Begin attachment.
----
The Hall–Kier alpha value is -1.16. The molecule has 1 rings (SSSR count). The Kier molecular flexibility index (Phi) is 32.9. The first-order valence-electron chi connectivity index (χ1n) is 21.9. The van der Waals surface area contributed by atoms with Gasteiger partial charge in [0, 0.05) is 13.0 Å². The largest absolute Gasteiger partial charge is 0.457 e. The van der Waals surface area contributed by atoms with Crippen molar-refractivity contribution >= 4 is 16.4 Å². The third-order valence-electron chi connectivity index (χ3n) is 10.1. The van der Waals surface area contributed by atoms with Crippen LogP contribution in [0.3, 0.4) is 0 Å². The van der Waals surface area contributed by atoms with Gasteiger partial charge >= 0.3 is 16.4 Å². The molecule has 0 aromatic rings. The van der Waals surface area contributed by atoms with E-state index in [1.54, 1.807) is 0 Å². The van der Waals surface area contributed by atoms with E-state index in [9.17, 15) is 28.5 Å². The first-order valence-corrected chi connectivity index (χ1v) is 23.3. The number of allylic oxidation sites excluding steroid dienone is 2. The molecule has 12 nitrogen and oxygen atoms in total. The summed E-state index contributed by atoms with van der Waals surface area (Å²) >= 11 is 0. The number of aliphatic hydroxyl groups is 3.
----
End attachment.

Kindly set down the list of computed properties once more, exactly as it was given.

The Hall–Kier alpha value is -1.16. The molecule has 1 rings (SSSR count). The Kier molecular flexibility index (Phi) is 32.9. The first-order valence-electron chi connectivity index (χ1n) is 21.9. The van der Waals surface area contributed by atoms with Gasteiger partial charge in [0, 0.05) is 13.0 Å². The largest absolute Gasteiger partial charge is 0.457 e. The van der Waals surface area contributed by atoms with Crippen molar-refractivity contribution >= 4 is 16.4 Å². The third-order valence-electron chi connectivity index (χ3n) is 10.1. The van der Waals surface area contributed by atoms with Crippen LogP contribution in [0.3, 0.4) is 0 Å². The van der Waals surface area contributed by atoms with Gasteiger partial charge >= 0.3 is 16.4 Å². The molecule has 0 aromatic rings. The van der Waals surface area contributed by atoms with E-state index in [1.54, 1.807) is 0 Å². The van der Waals surface area contributed by atoms with E-state index in [9.17, 15) is 28.5 Å². The first-order valence-corrected chi connectivity index (χ1v) is 23.3. The number of allylic oxidation sites excluding steroid dienone is 2. The molecule has 12 nitrogen and oxygen atoms in total. The summed E-state index contributed by atoms with van der Waals surface area (Å²) >= 11 is 0. The number of aliphatic hydroxyl groups is 3.